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Christmas v. Warden

United States District Court, N.D. Indiana, South Bend Division

December 10, 2018

ALVIN CHRISTMAS, Petitioner,
v.
WARDEN, Respondent.

          OPINION AND ORDER

          Robert L. Miller, Jr. JUDGE UNITED STATES DISTRICT COURT

         Alvin Christmas, a prisoner without a lawyer, filed a habeas corpus petition challenging a disciplinary hearing (ISP 17-07-307) in which a hearing officer found him guilty of making or possessing intoxicants in violation of Indiana Department of Correction policy B-231 on July 21, 2017. As a result, he was sanctioned with the loss of 30 days earned credit time. The Warden has filed the administrative record and Mr. Christmas filed a traverse, making the case ripe for ruling.

         The Fourteenth Amendment guarantees prisoners certain procedural due process rights in prison disciplinary hearings: (1) advance written notice of the charges; (2) an opportunity to be heard before an impartial decision-maker; (3) an opportunity to call witnesses and present documentary evidence in defense, when consistent with institutional safety and correctional goals; and (4) a written statement by the fact-finder of evidence relied on and the reasons for the disciplinary action. Wolff v. McDonnell, 418 U.S. 539 (1974). To satisfy the due process requirement, there must also be “some evidence” in the record to support the guilty finding. Superintendent, Mass. Corr Inst. v. Hill, 472 U.S. 445, 455 (1985). In his petition, Mr. Christmas argues there are two grounds which entitle him to habeas corpus relief.

         In the first ground, Mr. Christmas contends there was insufficient evidence for the hearing officer to find him guilty. In the context of a prison disciplinary hearing, “the relevant question is whether there is any evidence in the record that could support the conclusion reached by the disciplinary board.” Supt. v. Hill, 472 U.S. at 455-456. “In reviewing a decision for some evidence, courts are not required to conduct an examination of the entire record, independently assess witness credibility, or weigh the evidence, but only determine whether the prison disciplinary board's decision to revoke good time credits has some factual basis.” McPherson v. McBride, 188 F.3d 784, 786 (7th Cir. 1999) (quotation marks omitted).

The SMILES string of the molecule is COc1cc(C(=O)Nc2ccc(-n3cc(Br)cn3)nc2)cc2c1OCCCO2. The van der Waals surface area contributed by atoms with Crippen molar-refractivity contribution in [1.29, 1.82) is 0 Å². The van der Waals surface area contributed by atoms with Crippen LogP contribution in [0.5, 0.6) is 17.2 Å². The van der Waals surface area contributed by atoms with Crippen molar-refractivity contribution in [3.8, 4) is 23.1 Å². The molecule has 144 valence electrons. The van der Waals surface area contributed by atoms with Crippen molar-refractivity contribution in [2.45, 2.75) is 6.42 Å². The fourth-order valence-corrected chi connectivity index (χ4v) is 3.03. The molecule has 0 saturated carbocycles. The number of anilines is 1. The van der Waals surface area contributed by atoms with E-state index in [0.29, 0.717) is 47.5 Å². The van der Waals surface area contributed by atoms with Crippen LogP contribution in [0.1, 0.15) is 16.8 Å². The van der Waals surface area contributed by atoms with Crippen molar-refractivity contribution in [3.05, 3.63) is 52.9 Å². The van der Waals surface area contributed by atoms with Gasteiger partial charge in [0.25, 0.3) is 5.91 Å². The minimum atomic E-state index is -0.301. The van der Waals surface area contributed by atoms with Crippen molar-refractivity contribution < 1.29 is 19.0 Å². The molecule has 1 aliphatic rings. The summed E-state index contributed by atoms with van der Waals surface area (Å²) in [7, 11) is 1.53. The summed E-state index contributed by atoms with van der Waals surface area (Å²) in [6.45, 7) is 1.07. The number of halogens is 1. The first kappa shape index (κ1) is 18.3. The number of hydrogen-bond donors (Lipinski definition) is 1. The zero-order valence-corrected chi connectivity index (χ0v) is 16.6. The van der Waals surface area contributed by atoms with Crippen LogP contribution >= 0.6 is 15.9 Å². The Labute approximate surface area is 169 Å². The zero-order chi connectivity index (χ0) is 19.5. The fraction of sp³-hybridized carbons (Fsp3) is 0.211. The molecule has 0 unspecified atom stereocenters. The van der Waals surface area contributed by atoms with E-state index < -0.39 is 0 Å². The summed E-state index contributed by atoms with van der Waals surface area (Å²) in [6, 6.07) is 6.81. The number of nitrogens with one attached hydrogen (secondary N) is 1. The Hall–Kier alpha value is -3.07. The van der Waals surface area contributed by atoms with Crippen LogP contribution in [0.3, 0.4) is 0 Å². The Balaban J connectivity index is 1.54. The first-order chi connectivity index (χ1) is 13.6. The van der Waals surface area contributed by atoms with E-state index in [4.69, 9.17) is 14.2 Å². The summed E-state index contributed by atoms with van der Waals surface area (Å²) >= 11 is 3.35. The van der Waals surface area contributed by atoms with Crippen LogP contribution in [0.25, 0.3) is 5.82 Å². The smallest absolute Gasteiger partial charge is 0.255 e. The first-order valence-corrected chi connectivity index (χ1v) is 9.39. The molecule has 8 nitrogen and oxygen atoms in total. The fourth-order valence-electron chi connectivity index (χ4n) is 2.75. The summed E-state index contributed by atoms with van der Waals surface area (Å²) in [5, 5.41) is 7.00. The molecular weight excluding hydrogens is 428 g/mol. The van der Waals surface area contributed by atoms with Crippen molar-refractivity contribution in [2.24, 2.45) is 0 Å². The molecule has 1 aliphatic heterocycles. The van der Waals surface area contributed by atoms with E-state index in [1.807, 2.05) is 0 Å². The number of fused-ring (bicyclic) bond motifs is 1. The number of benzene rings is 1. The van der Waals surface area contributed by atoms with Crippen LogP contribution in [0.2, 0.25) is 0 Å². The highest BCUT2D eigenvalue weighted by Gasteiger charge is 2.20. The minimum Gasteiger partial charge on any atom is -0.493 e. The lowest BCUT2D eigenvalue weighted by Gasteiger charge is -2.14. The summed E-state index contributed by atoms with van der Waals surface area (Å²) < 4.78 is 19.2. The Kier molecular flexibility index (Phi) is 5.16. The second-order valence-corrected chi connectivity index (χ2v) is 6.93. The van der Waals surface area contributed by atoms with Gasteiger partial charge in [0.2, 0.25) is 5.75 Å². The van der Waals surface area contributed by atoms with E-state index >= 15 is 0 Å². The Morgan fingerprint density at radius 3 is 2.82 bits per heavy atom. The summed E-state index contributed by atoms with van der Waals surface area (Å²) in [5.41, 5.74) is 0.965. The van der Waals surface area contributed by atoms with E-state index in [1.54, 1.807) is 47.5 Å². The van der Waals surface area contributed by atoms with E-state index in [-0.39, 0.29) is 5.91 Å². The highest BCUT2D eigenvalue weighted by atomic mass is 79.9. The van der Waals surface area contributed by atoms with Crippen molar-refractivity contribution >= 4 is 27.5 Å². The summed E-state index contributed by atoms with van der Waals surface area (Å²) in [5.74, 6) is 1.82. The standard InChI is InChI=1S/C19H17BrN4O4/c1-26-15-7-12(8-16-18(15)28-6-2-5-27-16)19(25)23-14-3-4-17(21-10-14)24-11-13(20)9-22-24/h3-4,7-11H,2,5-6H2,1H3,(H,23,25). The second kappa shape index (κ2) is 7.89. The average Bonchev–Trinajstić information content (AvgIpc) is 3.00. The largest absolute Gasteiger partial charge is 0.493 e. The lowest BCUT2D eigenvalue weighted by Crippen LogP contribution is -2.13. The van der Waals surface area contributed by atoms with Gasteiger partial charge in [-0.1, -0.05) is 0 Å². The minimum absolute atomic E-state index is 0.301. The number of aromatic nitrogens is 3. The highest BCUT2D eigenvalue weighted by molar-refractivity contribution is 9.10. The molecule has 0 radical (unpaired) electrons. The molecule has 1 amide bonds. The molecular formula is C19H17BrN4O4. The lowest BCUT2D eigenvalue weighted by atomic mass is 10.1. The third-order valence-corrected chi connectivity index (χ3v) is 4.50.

[T]he findings of a prison disciplinary board [need only] have the support of some evidence in the record. This is a lenient standard, requiring no more than a modicum of evidence. Even meager proof will suffice, so long as the record is not so devoid of evidence that the findings of the disciplinary board were without support or otherwise arbitrary. Although some evidence is not much, it still must point to the accused's guilt. It is not our province to assess the comparative weight of the evidence underlying the disciplinary board's decision.

Webb v. Anderson, 224 F.3d 649, 652 (7th Cir. 2000) (quotation marks, citations, parenthesis, and ellipsis omitted).

         Mr. Christmas was found guilty of making or possessing intoxicants in violation of IDOC policy B-231, which prohibits inmates from ”[m]aking or possessing intoxicants, or being under the influence of any intoxicating substance (e.g., alcohol, inhalants). Indiana Department of Correction, Adult Disciplinary Process: Appendix I. http://www.in.gov/idoc/files/02-04-101 APPENDIXI-OFFENSES6-1-2015(1).pdf.

         The conduct report charged Mr. Christmas as follows:

On 7-17-17 at approx 8:45 am I officer French found intoxicants in the cabinet in offender Christmas 128467 and it tested positive for alcohol.

ECF 5-1 at 1.

Officer Brown provided this statement about the incident:
On 7-17-17 at approx. 8:45 am I Officer Brown saw Officer French find intoxicants that tested positive for alcohol in the cabinet in offender 128462 B224.

ECF 5-2 at 1.

         The hearing officer provided the following written summary of the ...


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